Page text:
Although she is aware that baseball is much more of a business today than it was back when her grandfather played, Tosetti is still upset by the complete disconnect between fans and players at the new Yankee Stadium. A players-only underground parking garage has forever changed the player-fan relationship. As Tosetti describes it, "Gone are the days where you could get a glimpse of your favorite player as they walked into the stadium, waiting after the game to hopefully get an autograph. They are far from the fans now. I tell the young players coming up, you must get back to the basics. Look a kid in the eye and say 'How Ya doing Slugger' and they will create a lifetime memory!"

She also fondly looks back on newspaper clippings from the time when her grandfather played (see below)

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As a youngster, she was told stories of fans running onto the field of play to secure an autograph from her grandfather, Babe Ruth. Even when multiple fans would follow, the Babe would continue to sign autographs during the game, according to Tosetti.

The business of modern baseball dictates that players are more investment than human being. With hundreds of millions of dollars at stake, teams can ill-afford to have fans approaching their valuable commodities. Accordingly, the stadiums of today are more of a commerce center than a venue for watching the sport of baseball. After spending $1.6 billion dollars on a new Stadium, the Yankees have the responsibility as a revenue-generating business to cater to the most affluent people, who will provide a valuable return on all of their investments.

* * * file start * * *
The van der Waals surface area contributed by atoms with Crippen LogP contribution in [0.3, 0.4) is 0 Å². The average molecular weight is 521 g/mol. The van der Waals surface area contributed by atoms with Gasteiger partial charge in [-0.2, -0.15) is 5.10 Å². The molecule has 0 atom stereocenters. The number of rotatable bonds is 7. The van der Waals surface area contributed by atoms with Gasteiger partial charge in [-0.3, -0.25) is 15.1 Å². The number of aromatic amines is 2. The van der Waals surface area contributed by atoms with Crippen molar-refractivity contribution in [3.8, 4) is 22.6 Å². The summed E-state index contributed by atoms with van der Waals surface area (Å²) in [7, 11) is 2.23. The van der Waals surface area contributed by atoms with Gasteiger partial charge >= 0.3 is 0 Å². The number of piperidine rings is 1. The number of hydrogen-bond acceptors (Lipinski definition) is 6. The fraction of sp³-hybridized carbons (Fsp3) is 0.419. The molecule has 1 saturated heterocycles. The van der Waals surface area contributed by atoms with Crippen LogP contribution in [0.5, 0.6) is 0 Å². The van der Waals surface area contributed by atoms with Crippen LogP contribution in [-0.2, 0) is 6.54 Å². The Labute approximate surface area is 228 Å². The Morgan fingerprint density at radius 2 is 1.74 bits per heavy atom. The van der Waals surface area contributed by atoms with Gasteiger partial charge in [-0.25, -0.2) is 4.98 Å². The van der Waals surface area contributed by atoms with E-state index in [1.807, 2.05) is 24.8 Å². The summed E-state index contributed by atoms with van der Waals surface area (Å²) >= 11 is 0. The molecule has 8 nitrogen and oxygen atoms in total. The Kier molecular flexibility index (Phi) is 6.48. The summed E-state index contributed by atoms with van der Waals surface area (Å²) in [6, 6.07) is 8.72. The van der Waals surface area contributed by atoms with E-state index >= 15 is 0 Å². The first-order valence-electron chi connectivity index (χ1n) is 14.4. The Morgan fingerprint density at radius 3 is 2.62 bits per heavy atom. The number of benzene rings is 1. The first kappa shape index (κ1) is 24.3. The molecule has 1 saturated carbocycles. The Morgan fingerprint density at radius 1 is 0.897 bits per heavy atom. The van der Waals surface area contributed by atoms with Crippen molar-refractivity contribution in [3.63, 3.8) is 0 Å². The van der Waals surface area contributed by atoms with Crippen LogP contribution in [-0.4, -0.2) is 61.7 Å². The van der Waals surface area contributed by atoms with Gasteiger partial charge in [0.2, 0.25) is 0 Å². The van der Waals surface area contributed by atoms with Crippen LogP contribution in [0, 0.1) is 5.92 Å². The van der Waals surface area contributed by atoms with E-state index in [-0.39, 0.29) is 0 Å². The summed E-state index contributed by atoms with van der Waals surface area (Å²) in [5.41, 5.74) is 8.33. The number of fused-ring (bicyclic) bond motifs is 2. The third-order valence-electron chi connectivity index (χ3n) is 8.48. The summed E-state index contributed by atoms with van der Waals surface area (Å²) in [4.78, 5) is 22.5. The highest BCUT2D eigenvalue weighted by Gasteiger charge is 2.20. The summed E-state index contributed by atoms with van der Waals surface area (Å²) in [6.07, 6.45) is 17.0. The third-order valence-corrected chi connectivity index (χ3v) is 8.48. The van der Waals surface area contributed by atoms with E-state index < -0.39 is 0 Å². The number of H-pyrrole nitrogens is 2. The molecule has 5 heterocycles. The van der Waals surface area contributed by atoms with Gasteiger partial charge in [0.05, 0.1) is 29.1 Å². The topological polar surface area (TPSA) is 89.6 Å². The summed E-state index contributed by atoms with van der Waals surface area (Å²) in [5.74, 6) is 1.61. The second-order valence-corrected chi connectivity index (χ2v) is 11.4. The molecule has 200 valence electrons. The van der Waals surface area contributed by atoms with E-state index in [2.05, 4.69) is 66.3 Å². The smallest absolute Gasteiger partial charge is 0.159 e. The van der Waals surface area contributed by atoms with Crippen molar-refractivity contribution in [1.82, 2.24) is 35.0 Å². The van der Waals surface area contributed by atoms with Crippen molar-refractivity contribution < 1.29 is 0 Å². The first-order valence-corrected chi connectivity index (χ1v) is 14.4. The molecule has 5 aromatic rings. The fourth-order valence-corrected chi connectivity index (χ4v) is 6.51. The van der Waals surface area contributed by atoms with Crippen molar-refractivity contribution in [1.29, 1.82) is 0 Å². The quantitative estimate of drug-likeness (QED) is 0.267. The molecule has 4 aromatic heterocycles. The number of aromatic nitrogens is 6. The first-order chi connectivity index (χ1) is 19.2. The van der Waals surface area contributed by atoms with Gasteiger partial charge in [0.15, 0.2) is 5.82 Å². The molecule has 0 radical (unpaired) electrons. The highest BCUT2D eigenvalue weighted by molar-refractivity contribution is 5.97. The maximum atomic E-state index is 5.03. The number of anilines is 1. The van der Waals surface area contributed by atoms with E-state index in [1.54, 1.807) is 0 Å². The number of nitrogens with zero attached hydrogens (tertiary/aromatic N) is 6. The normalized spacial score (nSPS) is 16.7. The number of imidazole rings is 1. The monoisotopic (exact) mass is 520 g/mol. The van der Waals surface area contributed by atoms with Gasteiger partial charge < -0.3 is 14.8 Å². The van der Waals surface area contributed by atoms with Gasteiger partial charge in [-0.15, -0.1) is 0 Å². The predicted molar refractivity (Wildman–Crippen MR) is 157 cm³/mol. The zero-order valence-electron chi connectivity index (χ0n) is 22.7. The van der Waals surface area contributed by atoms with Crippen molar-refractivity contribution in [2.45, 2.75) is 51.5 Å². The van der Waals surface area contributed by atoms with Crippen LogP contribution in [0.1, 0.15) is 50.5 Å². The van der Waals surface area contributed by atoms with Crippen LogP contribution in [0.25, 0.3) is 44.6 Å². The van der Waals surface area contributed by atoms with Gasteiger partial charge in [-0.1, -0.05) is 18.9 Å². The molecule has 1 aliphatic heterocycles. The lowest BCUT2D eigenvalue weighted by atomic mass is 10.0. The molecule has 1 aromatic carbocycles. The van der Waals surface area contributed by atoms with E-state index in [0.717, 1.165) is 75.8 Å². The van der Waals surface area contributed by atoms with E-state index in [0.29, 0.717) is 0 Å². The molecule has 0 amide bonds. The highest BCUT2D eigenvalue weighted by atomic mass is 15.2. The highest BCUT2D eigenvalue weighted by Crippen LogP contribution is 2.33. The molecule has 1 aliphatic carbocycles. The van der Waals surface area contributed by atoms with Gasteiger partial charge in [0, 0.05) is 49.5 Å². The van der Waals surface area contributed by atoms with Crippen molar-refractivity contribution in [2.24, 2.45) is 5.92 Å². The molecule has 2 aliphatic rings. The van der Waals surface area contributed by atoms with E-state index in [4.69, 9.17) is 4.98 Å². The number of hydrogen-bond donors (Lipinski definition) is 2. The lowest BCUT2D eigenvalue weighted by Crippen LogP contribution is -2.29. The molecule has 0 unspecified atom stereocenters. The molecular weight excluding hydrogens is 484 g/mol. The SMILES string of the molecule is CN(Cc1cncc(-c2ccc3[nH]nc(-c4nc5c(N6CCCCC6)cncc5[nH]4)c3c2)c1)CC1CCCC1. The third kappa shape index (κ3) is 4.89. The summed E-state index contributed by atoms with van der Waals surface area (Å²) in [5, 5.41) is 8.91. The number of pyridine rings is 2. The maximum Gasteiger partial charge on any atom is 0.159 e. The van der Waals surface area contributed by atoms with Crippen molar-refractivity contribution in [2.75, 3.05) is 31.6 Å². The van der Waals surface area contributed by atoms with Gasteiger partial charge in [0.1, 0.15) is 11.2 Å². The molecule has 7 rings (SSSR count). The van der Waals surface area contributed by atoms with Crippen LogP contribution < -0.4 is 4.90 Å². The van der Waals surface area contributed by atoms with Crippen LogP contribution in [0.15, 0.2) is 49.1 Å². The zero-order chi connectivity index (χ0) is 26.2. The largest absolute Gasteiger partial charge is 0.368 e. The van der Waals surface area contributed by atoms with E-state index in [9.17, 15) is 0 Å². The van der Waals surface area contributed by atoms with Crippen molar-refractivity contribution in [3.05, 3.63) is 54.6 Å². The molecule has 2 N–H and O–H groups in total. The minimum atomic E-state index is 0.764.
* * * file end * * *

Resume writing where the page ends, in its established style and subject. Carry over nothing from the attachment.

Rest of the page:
Even in the early 1940's, Babe Ruth understood the business side of baseball, but had a slightly different take. As quoted in the Hartford Courant from September 25, 1941, Ruth said "don't misunderstand me. I'm not trying to pretend that we - the players - have any altruistic mission in life. Frankly, as you may have guessed, we play baseball for a living - it's our job. And yet, I do believe that we accomplish more than just our own selfish purpose." Only time will tell if in building the new Yankee Stadium, the Steinbrenner family misunderstood what made the Yankee franchise great, and failed to "accomplish more than just their selfish purpose."

As thousands of fans get ready to stream into the new stadium for the regular season games, Tosetti remains skeptical about the long term success of the "House That George Built." "I think George wants to be remembered like my grandfather is. In my opinion, George built his own stadium to hold his fans. But I feel my grandfather never asked for this admiration, he earned it. It is not something you can buy from the fans or demand. It is there because the fans felt that love and respect Babe had for them and the time he took with each one. That is how Babe Ruth earned his place in history with baseball being his vehicle. When all the memorials are dust, Babe Ruth will always be remembered, especially in the hearts of all baseball fans."